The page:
MIMO FRF Testing of License Plate

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Extracting the natural frequencies, damping shapes, and mode shapes of a structure aids in improving the design of the unit under test. In this case, the modal characteristics of a license plate is acquired by performing a modal analysis.

A MIMO FRF test is carried out using a pair of modal shakers and 14 accelerometers to obtain the vibration characteristics. The shakers impart energy to the structure for a longer period, which ensures an increased data set. The higher quality of the measurements also aids in the better estimation of the modal parameters.

A roving response method is usually implemented with a modal shaker test, but this procedure induces a mass loading effect in the results. To avoid this, small uni-axial accelerometers are attached on all the measurement points to capture the response of the entire plate in one shot. To run the high-channel count test (14 response channels and 2 excitation channels), a pair of Crystal Instruments Spider-80X front-ends are used with a Spider-Hub. The latest 8.0 release of the EDM Modal software assists in executing the MIMO FRF test.

 
Figure 1. Modal Shaker Testing using the Spider-80X front-ends

Figure 1. Modal Shaker Testing using the Spider-80X front-ends

 

The plate is discretized into a mesh configuration of 14 points. A free-free boundary condition is achieved by using flexible bands to suspend the plate as shown in the above physical setup. The modal shakers excite the plate at the bottom corners. The responses to the shaker excitations are captured using 14 uni-axial accelerometers that are evenly distributed throughout the entire structure. Measuring the excitation and response in the z-direction facilitates in obtaining the out-of-plane mode shapes.

 
Figure 2. License Plate Geometry

Figure 2. License Plate Geometry

 

A sampling rate of 2.56 kHz is used because the frequency range of interest is 1 kHz. A block size of 4096 is implemented to ensure that no windowing is required and the response decays naturally. These configuration settings produce a fine frequency resolution of 0.625 Hz. Linearly averaging 32 blocks of data at each DOF helps produce measurements of higher accuracy and reduced noise. Burst random excitation imparts energy across a broad frequency range and has the added advantage of user tunable burst percentage to control the no output duration time which ensures that there is no leakage. For this test, the output amplitude was set to 0.1 V with a 90% burst rate.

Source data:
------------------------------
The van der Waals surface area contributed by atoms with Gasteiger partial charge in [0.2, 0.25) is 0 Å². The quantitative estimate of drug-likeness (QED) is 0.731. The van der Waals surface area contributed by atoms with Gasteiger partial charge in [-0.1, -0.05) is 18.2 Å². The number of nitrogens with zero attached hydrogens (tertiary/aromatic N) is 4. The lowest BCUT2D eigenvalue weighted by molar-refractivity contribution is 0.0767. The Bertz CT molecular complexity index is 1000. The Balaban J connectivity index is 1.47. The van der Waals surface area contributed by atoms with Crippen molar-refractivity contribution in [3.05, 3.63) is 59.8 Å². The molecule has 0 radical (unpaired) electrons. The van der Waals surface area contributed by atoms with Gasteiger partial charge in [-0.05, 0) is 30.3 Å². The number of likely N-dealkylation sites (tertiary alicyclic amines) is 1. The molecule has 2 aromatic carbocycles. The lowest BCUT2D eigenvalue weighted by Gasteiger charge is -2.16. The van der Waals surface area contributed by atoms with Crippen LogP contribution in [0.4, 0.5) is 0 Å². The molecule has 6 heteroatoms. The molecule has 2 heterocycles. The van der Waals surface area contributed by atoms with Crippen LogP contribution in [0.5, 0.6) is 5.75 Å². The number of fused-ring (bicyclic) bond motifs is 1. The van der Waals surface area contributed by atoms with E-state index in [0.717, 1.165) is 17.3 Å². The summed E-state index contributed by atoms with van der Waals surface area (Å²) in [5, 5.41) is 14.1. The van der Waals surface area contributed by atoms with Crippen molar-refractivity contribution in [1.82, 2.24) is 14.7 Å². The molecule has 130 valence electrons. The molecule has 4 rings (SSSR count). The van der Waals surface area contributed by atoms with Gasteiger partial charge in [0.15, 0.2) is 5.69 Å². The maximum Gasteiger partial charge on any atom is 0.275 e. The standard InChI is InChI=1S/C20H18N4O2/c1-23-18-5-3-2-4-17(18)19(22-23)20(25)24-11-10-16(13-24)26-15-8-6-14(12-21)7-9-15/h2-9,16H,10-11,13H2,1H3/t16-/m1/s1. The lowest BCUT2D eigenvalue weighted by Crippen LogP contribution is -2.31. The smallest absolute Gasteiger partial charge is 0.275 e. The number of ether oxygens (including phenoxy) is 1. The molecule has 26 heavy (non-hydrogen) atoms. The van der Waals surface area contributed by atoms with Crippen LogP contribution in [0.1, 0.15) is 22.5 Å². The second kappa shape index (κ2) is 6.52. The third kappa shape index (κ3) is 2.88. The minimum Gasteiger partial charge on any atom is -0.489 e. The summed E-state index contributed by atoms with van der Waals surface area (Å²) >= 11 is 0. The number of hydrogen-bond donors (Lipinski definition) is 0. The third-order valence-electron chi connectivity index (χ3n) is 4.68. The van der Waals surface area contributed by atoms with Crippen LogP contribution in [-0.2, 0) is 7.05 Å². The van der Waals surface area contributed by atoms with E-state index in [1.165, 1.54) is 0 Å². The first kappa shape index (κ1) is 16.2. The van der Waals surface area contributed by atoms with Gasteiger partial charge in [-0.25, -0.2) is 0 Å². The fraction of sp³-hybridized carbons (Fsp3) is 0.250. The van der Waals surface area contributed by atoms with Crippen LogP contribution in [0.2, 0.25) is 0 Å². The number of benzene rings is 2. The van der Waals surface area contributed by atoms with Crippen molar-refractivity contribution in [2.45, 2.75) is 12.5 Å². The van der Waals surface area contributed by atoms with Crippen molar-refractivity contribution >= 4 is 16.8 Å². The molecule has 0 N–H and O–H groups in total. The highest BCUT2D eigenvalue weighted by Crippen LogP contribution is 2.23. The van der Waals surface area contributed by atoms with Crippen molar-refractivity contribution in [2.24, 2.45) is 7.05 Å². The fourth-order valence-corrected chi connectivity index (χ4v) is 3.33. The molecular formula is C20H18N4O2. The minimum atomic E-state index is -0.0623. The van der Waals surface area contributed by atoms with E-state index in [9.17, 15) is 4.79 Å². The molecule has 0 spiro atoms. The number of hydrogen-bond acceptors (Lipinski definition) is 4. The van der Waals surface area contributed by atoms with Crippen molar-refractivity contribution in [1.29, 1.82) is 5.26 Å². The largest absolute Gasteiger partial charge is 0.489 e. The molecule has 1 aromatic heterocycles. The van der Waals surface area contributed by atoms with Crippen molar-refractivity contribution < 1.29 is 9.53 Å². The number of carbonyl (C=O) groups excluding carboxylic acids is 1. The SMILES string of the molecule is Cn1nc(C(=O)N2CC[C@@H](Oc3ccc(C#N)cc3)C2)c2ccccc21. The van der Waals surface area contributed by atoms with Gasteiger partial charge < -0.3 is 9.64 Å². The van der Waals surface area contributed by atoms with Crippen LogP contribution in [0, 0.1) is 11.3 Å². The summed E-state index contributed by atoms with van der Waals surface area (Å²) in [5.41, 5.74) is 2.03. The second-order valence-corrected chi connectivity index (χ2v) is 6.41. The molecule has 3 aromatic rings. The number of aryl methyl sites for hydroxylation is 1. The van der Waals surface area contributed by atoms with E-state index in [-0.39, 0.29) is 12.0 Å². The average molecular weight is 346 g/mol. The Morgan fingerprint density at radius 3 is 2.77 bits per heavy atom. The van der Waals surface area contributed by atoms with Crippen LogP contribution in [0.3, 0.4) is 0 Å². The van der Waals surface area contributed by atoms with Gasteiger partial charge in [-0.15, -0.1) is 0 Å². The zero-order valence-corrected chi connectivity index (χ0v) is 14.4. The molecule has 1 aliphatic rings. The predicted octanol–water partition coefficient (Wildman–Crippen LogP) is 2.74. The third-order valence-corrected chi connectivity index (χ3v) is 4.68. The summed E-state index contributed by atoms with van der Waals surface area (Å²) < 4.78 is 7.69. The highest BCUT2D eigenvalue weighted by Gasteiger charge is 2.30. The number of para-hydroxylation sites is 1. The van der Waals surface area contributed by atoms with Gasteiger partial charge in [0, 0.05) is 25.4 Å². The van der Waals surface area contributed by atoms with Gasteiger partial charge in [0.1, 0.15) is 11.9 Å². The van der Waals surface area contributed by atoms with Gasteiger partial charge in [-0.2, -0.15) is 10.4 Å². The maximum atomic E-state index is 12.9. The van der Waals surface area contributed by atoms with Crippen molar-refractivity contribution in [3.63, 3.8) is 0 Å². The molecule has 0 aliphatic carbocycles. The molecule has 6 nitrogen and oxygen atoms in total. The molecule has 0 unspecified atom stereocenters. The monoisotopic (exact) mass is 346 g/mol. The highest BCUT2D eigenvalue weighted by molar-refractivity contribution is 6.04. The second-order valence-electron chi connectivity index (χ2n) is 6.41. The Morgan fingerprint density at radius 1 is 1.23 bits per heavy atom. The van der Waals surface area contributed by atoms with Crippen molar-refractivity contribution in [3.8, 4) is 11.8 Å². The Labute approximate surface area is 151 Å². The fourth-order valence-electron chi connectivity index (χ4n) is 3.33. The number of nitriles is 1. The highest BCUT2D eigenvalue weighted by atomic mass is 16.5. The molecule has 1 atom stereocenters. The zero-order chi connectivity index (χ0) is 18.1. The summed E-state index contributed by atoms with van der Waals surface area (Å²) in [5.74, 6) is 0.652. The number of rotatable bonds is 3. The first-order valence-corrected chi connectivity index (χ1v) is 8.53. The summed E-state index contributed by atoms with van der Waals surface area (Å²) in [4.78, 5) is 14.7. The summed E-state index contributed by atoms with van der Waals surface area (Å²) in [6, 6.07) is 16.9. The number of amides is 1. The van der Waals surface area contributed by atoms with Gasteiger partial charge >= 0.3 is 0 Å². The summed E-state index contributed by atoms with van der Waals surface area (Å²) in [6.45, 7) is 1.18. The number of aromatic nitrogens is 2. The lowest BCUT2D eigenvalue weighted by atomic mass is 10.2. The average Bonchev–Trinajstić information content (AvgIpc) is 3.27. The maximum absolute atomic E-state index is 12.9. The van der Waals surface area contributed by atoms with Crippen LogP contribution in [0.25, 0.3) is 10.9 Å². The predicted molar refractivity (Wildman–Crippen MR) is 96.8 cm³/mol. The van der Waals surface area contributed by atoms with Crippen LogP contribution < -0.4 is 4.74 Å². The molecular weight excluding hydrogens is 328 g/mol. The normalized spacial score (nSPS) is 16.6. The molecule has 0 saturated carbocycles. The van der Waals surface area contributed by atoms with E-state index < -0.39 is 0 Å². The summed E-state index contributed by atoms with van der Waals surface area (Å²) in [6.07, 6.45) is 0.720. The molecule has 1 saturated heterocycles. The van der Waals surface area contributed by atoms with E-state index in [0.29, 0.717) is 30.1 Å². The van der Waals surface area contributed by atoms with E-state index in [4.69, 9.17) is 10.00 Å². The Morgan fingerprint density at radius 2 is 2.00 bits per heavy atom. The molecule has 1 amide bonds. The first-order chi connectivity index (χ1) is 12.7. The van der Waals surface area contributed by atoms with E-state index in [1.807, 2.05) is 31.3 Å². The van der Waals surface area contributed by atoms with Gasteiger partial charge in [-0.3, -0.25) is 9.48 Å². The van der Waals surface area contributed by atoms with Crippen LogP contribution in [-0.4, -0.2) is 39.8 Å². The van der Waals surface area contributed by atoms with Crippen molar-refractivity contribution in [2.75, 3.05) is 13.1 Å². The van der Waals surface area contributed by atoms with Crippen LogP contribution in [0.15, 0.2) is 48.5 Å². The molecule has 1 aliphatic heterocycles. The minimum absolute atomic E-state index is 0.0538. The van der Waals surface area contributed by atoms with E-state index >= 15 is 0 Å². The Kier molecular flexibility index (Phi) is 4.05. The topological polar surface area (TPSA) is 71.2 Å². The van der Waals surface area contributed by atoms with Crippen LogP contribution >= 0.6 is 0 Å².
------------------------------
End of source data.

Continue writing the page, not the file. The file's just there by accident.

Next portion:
Figure 3. MIMO FRF Measurement of the license plate

Figure 3. MIMO FRF Measurement of the license plate

The 90% burst rate ensures that the shaker provides excitation for 1.44 seconds in each time block and there is no output for the remaining 0.16 seconds. This makes sure that the responses of the plate decay to zero naturally before the end of each time block. This information is represented graphically in the measurement screenshot above. A good multiple coherence measurement of close to 1 is observed which validates that the inputs and outputs are well correlated. This also helps the user attain confidence that the measurements are repeatable.

The FRF measurement shows five peaks in the 0-1000 Hz frequency band with two closely spaced modes near the 200 Hz region.  Plotting the imaginary part of all the FRFs guides to observe the phase relationship between the measurement DOFs. The good alignment of the peaks on the imaginary portion of the FRFs indicates that there is no mass loading effect induced in the results.

Figure 4. Modal Data Selection tab showing the imaginary part of all overlapped FRFs

Figure 4. Modal Data Selection tab showing the imaginary part of all overlapped FRFs

The new Poly-X (https://www.crystalinstruments.com/modal-analysis) method is used to curve-fit all the FRF’s using a 30-order polynomial to procure the following stability diagram. Since two shakers were used for excitation (two references), two Complex Mode Indicator Function’s (CMIF) are present in the stability diagram. Five modes are selected within the desired frequency range.

 
Figure 5. Stability Diagram for the MIMO FRF test case

Figure 5. Stability Diagram for the MIMO FRF test case

 

The Auto-MAC matrix helps in validating the results. The Auto-MAC matrix below shows that the modes are orthogonal to each other (low off-diagonal elements) and are uniquely identified (high diagonal elements).

 
Figure 6. MAC Chart for the MIMO FRF test case

Figure 6. MAC Chart for the MIMO FRF test case

 

The mode shapes associated with the stable system poles are shown below.

The results show the strength of the high-channel count Spider-80X and the efficiency of the EDM Modal software.

To learn more about EDM Modal software, visit: www.crystalinstruments.com/edm-modal-testing-and-analysis-software/